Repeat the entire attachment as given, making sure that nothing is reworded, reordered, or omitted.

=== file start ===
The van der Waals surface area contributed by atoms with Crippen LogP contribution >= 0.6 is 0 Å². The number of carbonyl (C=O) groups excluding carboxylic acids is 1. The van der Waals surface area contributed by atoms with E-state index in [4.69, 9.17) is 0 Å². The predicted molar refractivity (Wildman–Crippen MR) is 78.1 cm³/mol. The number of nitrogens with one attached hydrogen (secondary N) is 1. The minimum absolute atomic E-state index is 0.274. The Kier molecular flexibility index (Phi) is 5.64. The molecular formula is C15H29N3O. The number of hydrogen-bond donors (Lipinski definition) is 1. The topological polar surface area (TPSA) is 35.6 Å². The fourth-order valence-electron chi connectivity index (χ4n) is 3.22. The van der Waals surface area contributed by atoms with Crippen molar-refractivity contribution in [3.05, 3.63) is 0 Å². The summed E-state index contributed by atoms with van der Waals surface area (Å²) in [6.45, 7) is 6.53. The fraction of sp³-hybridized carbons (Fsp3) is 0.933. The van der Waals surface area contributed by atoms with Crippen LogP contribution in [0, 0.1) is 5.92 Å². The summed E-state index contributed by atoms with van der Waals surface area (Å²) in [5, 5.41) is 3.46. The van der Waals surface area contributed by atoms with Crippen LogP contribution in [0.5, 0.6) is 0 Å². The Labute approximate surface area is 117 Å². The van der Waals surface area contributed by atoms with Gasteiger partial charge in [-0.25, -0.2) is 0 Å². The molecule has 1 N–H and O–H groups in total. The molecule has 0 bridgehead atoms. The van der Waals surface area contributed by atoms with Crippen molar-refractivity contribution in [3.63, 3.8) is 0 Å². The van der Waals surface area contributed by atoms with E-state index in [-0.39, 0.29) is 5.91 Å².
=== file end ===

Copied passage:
The van der Waals surface area contributed by atoms with Crippen LogP contribution >= 0.6 is 0 Å². The number of carbonyl (C=O) groups excluding carboxylic acids is 1. The van der Waals surface area contributed by atoms with E-state index in [4.69, 9.17) is 0 Å². The predicted molar refractivity (Wildman–Crippen MR) is 78.1 cm³/mol. The number of nitrogens with one attached hydrogen (secondary N) is 1. The minimum absolute atomic E-state index is 0.274. The Kier molecular flexibility index (Phi) is 5.64. The molecular formula is C15H29N3O. The number of hydrogen-bond donors (Lipinski definition) is 1. The topological polar surface area (TPSA) is 35.6 Å². The fourth-order valence-electron chi connectivity index (χ4n) is 3.22. The van der Waals surface area contributed by atoms with Crippen molar-refractivity contribution in [3.05, 3.63) is 0 Å². The summed E-state index contributed by atoms with van der Waals surface area (Å²) in [6.45, 7) is 6.53. The fraction of sp³-hybridized carbons (Fsp3) is 0.933. The van der Waals surface area contributed by atoms with Crippen LogP contribution in [0, 0.1) is 5.92 Å². The summed E-state index contributed by atoms with van der Waals surface area (Å²) in [5, 5.41) is 3.46. The van der Waals surface area contributed by atoms with Crippen LogP contribution in [0.5, 0.6) is 0 Å². The Labute approximate surface area is 117 Å². The van der Waals surface area contributed by atoms with Gasteiger partial charge in [-0.25, -0.2) is 0 Å². The molecule has 1 N–H and O–H groups in total. The molecule has 0 bridgehead atoms. The van der Waals surface area contributed by atoms with Crippen molar-refractivity contribution in [3.63, 3.8) is 0 Å². The van der Waals surface area contributed by atoms with E-state index in [-0.39, 0.29) is 5.91 Å².